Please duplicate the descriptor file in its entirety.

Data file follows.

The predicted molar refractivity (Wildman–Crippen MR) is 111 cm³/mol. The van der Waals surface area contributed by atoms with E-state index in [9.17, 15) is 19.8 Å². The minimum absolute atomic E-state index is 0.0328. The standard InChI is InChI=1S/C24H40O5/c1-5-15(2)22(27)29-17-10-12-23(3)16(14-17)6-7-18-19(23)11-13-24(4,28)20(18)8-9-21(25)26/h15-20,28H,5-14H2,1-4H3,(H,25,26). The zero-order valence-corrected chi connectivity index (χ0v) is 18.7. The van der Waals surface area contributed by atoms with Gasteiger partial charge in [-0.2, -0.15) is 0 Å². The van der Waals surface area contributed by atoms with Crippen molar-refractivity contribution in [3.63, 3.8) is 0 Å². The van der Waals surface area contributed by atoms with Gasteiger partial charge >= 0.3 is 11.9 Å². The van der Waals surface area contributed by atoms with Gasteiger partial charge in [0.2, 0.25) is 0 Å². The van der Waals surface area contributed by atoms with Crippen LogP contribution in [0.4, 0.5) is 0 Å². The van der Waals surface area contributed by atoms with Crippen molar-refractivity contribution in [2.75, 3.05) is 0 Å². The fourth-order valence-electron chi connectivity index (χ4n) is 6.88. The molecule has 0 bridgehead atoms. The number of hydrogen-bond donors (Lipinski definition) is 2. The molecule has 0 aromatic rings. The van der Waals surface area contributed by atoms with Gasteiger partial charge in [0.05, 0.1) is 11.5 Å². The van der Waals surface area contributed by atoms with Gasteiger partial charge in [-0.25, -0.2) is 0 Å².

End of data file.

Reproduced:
The predicted molar refractivity (Wildman–Crippen MR) is 111 cm³/mol. The van der Waals surface area contributed by atoms with E-state index in [9.17, 15) is 19.8 Å². The minimum absolute atomic E-state index is 0.0328. The standard InChI is InChI=1S/C24H40O5/c1-5-15(2)22(27)29-17-10-12-23(3)16(14-17)6-7-18-19(23)11-13-24(4,28)20(18)8-9-21(25)26/h15-20,28H,5-14H2,1-4H3,(H,25,26). The zero-order valence-corrected chi connectivity index (χ0v) is 18.7. The van der Waals surface area contributed by atoms with Gasteiger partial charge in [-0.2, -0.15) is 0 Å². The van der Waals surface area contributed by atoms with Crippen molar-refractivity contribution in [3.63, 3.8) is 0 Å². The van der Waals surface area contributed by atoms with Gasteiger partial charge >= 0.3 is 11.9 Å². The van der Waals surface area contributed by atoms with Gasteiger partial charge in [0.2, 0.25) is 0 Å². The van der Waals surface area contributed by atoms with Crippen LogP contribution in [0.4, 0.5) is 0 Å². The van der Waals surface area contributed by atoms with Crippen molar-refractivity contribution in [2.75, 3.05) is 0 Å². The fourth-order valence-electron chi connectivity index (χ4n) is 6.88. The molecule has 0 bridgehead atoms. The number of hydrogen-bond donors (Lipinski definition) is 2. The molecule has 0 aromatic rings. The van der Waals surface area contributed by atoms with Gasteiger partial charge in [0.05, 0.1) is 11.5 Å². The van der Waals surface area contributed by atoms with Gasteiger partial charge in [-0.25, -0.2) is 0 Å².